There are two storylines running through Moon Over Soho: one that begins and ends with this book, involving a string of suspicious deaths, all of them jazz musicians. The other centres on a mysterious, faceless, unknown sorcerer running around London killing and conducting his own Dr. Moreau type experiments, and the reader is left hanging as to its resolution, presumably because it will come back up in future books.
I knew how the first story line would play out by the time I got to a page that falls somewhere in the range of 40-60 (I won't give the exact page number because I don't want to risk spoilers). This is why my rating is only 3.5 stars. The story is still good, but it's definitely hampered by knowing the ending, and wanting to smack Peter for not figuring out what was right in front of him a lot sooner. To give credit though, I did not foresee how he would try to resolve the situation; I liked it, even though it didn't work out quite the way he's hoped.
I love the tone and humor in the novel. Peter Grant is a great guy to hang out with. The music riffs were nice too.
Yet, the big reveal was something that anyone, including a bug, could have seen coming and quite frankly, the fact that Grant didn't see it was stupid.
I did like the morality debate at the end though
Series: Peter Grant #2
Musicians are dropping dead after gigs and there's a whiff of magic around their bodies...
I really like these audiobooks; Kobna Holdbrook-Smith does a great job. There's only one voice that I have trouble understanding for long speeches but I guess that's kind of intentional. This particular book does get on my nerves in a few spots because I want to give Peter a smack for being an idiot, but it's still really entertaining. It's also weird to hear Guleed referred to as Somali Ninja Girl (Peter first meets her in this book).
I'm counting this as my Free square for the Halloween Bingo. It could also be used for "Murder Most Foul", "Serial/Spree Killer" (ethically-challenged wizard's victims AND musician victims - although the latter is a bit debatable), "Vampires" (hey, they use the term), maybe "Witches" (someone's called a witch, but again it's debatable), "Supernatural", "Monsters" (real cat-people), and "Darkest London". Did I miss any?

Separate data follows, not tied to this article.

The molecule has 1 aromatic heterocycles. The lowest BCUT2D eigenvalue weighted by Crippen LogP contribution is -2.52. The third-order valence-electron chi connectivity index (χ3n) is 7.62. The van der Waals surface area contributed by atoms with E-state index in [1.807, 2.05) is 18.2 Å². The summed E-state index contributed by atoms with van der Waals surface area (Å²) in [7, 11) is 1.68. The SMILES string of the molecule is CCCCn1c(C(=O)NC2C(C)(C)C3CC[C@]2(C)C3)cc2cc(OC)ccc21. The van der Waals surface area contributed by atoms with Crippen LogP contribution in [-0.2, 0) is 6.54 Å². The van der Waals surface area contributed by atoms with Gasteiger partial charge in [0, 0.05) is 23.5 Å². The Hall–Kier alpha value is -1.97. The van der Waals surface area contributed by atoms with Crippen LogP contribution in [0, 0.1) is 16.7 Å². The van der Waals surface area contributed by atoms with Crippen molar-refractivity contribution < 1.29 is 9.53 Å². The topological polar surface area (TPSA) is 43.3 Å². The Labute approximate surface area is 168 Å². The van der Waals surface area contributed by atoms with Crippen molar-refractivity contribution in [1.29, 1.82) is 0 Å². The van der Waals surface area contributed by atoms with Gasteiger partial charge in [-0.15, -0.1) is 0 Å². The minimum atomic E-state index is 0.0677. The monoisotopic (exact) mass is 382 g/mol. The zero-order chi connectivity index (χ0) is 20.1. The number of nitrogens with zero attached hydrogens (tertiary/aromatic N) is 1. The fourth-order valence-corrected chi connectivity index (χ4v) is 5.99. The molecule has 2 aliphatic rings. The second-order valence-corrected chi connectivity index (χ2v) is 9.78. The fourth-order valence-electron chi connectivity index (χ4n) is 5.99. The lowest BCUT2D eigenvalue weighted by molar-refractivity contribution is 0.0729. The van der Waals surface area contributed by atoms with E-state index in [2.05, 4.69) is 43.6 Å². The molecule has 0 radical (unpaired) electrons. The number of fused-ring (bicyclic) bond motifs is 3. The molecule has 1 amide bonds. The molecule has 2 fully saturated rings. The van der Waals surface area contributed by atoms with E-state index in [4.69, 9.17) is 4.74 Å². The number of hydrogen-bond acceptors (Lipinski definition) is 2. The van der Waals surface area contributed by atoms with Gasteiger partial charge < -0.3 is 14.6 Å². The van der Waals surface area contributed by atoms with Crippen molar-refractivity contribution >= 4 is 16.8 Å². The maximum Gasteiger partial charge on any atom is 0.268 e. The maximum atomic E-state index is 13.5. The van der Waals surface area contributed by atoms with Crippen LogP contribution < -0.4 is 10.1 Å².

I read "Moon Over Soho" by Ben Aaronovitch for the "Magical Realism" square.
Please note that some things mentioned below may spoil the events in book #1.
"Moon Over Soho" is the second book in the Peter Grant series. Due to a lot of us participating in Halloween bingo are reading this book, I am just going to keep this to a high level review.
First, I really liked all of the characters (Peter, Leslie, Nightingale, Peter's mom and dad, the jazz band guys).
Peter though I found to be way more than a little naive in this one. And I don't know, I found myself irritated with him for just not realizing something that I picked up on at a good 50 percent of the book. Don't want to spoil for others, but let's just say I was the least surprised person ever when a reveal popped up.
I wanted more of Leslie in this one. After the events in book #1, Leslie is laying low and trying to put her life and her poor face back together. I don't get it, I thought that Peter was a bit thoughtless towards her character. Now that she's not attractive anymore it seems he lost interest. Which doesn't speak well of him. I have to think more on that.
We do get some nice asides to Peter's family and his mother and father I found to be very cute together. I also liked Peter's commentary on black female hair (it's all true).
The writing was really good and just like in book #1 I laughed. One particular scene with Peter telling Nightingale that calling someone a black wizard was offensive towards black people was funny. Poor Nightingale. Can we please get a side story about his days before he joined the police?
The flow dragged for me in this though. Probably because as I said, I realized where the story was going after a lot of clues where laid out. I just got fed up with Peter for not being that smart. Also his complaining about magical training is getting old. Either suck it up, or don't do it anymore.
The ending left us with a little surprise and I wonder how that will play out in future books.